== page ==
Nov 26, 2021 - 12:32:04 PM

671 posts since 1/18/2012

This won’t answer your question, but might give you some different perspective:

I have a Phil Leadbetter Gibson Dobro (all maple) that Beard tuned-up for me a number of years ago with a new Quarterman cone, a Nashville bridge and spider, and other tune up adjustments.

In G tuning it always seems just too bright and “ice-picky” for my ears—however in D it is quite nice and the maple gives it the boost that the lower growl of D tuning can sometimes use (in my opinion).

Nov 26, 2021 - 3:50:28 PM

390 posts since 11/28/2012

quote:
Originally posted by Lounge Primate

This won’t answer your question, but might give you some different perspective:

I have a Phil Leadbetter Gibson Dobro (all maple) that Beard tuned-up for me a number of years ago with a new Quarterman cone, a Nashville bridge and spider, and other tune up adjustments.

In G tuning it always seems just too bright and “ice-picky” for my ears—however in D it is quite nice and the maple gives it the boost that the lower growl of D tuning can sometimes use (in my opinion).


 Interesting how guitars can sometimes speak to you better, tone wise, in a different tuning.

I also like maple in an Open D resonator.  Exactly for the reason you mention with yours.

Nov 27, 2021 - 6:37:37 AM

lap dog

USA

8 posts since 9/25/2020

I’m playing a Short Mountain Patriot maple body square neck tuned in D. Deeper body than my Tut Taylor which is tuned to G. The projection and tone in D is wonderful and Short Mountain makes a high quality guitar with high end hardware. I need to purchase a slightly heavier string gauge as the 6th string D is easily pulled sharp if I’m moving too fast.

Edited by - lap dog on 11/27/2021 06:38:51

Nov 27, 2021 - 10:27:20 AM

390 posts since 11/28/2012

quote:
Originally posted by lap dog

I’m playing a Short Mountain Patriot maple body square neck tuned in D. Deeper body than my Tut Taylor which is tuned to G. The projection and tone in D is wonderful and Short Mountain makes a high quality guitar with high end hardware. I need to purchase a slightly heavier string gauge as the 6th string D is easily pulled sharp if I’m moving too fast.


Cool deal, those look like sweet resos!

Nov 27, 2021 - 10:25:36 PM

671 posts since 1/18/2012

Hey Badger, I tried to respond to your PM about the Leadbetter dobro and it bounced back.

Try me on email
brooks at hartmontgomery dot com

Nov 28, 2021 - 5:14:16 AM

390 posts since 11/28/2012

Hey folks, before I start talking to luthiers, anyone else have any good reviews on square necks that shine in Open D? I’m eyeing some higher end builds, including, but not limited to…

Beard MA-6
Schoonover
Clinesmith
Meredith
Fishhook
Harlow
RedLine

Yeah, I know, no substitute for test running these on my own, but you know how that goes.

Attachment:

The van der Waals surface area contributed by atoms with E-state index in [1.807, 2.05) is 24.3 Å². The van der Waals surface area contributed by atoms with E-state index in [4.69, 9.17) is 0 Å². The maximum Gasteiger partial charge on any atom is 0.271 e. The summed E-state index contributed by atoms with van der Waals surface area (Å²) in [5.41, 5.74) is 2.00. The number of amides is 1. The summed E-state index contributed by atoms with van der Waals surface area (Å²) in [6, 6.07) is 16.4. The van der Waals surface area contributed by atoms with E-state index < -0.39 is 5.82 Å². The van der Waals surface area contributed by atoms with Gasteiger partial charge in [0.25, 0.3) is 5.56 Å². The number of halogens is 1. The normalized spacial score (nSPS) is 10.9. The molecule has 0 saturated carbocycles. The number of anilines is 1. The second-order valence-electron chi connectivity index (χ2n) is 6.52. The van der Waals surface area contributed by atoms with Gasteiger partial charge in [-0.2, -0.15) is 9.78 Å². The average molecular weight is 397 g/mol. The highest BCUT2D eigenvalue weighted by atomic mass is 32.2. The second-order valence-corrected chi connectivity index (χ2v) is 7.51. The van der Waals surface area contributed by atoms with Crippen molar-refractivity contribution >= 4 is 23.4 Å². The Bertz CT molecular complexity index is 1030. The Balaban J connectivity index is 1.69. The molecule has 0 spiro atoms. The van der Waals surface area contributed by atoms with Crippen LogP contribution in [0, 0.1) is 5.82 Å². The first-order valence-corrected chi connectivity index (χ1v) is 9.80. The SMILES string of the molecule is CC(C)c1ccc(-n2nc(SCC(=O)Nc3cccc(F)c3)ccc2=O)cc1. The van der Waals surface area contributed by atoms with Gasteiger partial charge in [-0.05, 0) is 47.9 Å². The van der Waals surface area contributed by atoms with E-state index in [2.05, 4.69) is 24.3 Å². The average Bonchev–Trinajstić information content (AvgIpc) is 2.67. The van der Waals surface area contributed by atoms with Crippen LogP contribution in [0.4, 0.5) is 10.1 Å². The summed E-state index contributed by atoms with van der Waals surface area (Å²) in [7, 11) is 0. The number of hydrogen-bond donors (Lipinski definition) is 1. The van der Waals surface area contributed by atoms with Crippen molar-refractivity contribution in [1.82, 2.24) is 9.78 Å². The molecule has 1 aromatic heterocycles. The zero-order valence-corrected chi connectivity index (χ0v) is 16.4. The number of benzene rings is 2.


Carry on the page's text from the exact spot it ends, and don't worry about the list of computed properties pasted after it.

Also, any further inputs on design or setup attributes for a open D?

I’ll move forward with engaging luthiers pending further comments.

Thanks!

Nov 28, 2021 - 3:58:28 PM

3785 posts since 7/27/2008

As far as contacting luthiers to get their opinion, the first guy I would ask is Paul Beard. 

Probably a safe bet to say that along with all the squarenecks,  he and his team have produced more roundneck spider bridge guitars (along with designing the Gold Tone/Beard roundnecks) than any of the high quality  boutique level luthiers.  

For anyone and everyone who knows better in the modern era, these roundneck spider bridge Beards have likely never spent a day in their lives tuned to GBDGBD. We just know better than to do that to guitars where the entry level price is around $1800 and it goes up from there. 

So if these guitars when not in standard are tuned to Open D, E, low bass G, etc. do you think Paul has done anything to alter the  "innards" since these they should not be tuned to high bass G with the typical 16/17-56 dobro string set?

My guess is no, but I would like to hear it from the horse's mouth.

Edited by - MarkinSonoma on 11/28/2021 15:59:51

Nov 28, 2021 - 6:04:56 PM

390 posts since 11/28/2012

quote:
Originally posted by MarkinSonoma

As far as contacting luthiers to get their opinion, the first guy I would ask is Paul Beard. 

Probably a safe bet to say that along with all the squarenecks,  he and his team have produced more roundneck spider bridge guitars (along with designing the Gold Tone/Beard roundnecks) than any of the high quality  boutique level luthiers.  

For anyone and everyone who knows better in the modern era, these roundneck spider bridge Beards have likely never spent a day in their lives tuned to GBDGBD. We just know better than to do that to guitars where the entry level price is around $1800 and it goes up from there.